Provided by: clang-tools-11_11.1.0-6build1_amd64 bug


       clang-check - manual page for clang-check 11


       USAGE: clang-check [options] <source0> [... <sourceN>]


       Generic Options:

       --help                      - Display available options (--help-hidden for more)

       --help-list                  -  Display  list of available options (--help-list-hidden for

       --version                   - Display the version of this program

       clang-check options:

       --analyze                   - Run static analysis engine

       --ast-dump                  - Build ASTs and then debug dump them

       --ast-dump-filter=<string>  - Use with -ast-dump or  -ast-print  to  dump/print  only  AST
              declaration  nodes having a certain substring in a qualified name. Use -ast-list to
              list all filterable declaration node names.

       --ast-list                  - Build ASTs and print the list of declaration node  qualified

       --ast-print                 - Build ASTs and then pretty-print them

       --extra-arg=<string>        - Additional argument to append to the compiler command line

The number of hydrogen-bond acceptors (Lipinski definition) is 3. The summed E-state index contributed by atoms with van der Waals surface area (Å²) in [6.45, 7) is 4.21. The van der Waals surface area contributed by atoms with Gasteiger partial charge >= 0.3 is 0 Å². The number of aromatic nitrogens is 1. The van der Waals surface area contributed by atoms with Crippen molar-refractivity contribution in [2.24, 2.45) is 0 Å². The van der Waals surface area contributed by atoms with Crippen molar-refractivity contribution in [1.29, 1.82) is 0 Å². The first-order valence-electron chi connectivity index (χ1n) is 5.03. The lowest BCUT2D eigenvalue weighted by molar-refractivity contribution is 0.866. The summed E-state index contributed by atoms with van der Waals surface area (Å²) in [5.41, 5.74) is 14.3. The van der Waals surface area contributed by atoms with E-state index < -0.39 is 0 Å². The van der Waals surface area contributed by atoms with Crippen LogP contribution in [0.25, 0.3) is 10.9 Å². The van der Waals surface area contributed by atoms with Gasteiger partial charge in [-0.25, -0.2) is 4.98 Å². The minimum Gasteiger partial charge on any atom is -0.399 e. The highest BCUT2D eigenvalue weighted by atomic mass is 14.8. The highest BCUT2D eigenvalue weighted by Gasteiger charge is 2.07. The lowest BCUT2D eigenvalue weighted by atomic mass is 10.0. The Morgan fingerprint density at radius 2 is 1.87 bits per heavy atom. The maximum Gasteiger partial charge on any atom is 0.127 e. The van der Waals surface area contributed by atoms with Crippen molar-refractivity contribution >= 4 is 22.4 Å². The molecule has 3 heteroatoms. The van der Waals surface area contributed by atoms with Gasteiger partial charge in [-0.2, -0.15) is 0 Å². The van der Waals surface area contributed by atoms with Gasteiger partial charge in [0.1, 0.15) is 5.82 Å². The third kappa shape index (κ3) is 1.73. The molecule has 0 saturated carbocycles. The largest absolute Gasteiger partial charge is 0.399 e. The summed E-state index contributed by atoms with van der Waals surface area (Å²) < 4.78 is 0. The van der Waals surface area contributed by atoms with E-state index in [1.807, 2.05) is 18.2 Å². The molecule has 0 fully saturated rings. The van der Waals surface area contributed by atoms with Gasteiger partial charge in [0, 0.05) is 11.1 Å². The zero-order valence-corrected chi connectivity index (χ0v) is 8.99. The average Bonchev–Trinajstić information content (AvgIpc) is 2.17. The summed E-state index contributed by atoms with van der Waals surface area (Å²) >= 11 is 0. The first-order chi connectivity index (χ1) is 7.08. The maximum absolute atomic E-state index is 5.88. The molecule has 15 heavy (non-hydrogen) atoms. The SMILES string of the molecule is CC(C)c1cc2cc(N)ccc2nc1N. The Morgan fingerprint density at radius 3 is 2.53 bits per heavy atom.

--extra-arg-before=<string> - Additional argument to prepend to the compiler command line

       --fix-what-you-can          - Apply fix-it advice even in the presence of unfixable errors

       --fixit                     - Apply fix-it advice to the input source

       -p=<string>                 - Build path

       -p <build-path> is used to read a compile command database.

              For   example,   it  can  be  a  CMake  build  directory  in  which  a  file  named
              compile_commands.json exists (use -DCMAKE_EXPORT_COMPILE_COMMANDS=ON  CMake  option
              to   get   this   output).   When   no  build  path  is  specified,  a  search  for
              compile_commands.json will be attempted through all parent paths of the first input
              file   .   See:  for  an
              example of setting up Clang Tooling on a source tree.

       <source0> ... specify the paths of source files. These paths are

              looked up in the compile command database. If the path of a file  is  absolute,  it
              needs  to  point  into  CMake's  source  tree. If the path is relative, the current
              working directory needs to be in the CMake source tree and the file must  be  in  a
              subdirectory  of the current working directory. "./" prefixes in the relative files
              will be automatically removed, but the rest of a relative path must be a suffix  of
              a path in the compile command database.

              For example, to run clang-check on all files in a subtree of the source tree, use:

              find path/in/subtree -name '*.cpp'|xargs clang-check

              or using a specific build path:

              find path/in/subtree -name '*.cpp'|xargs clang-check -p build/path

              Note,  that path/in/subtree and current directory should follow the rules described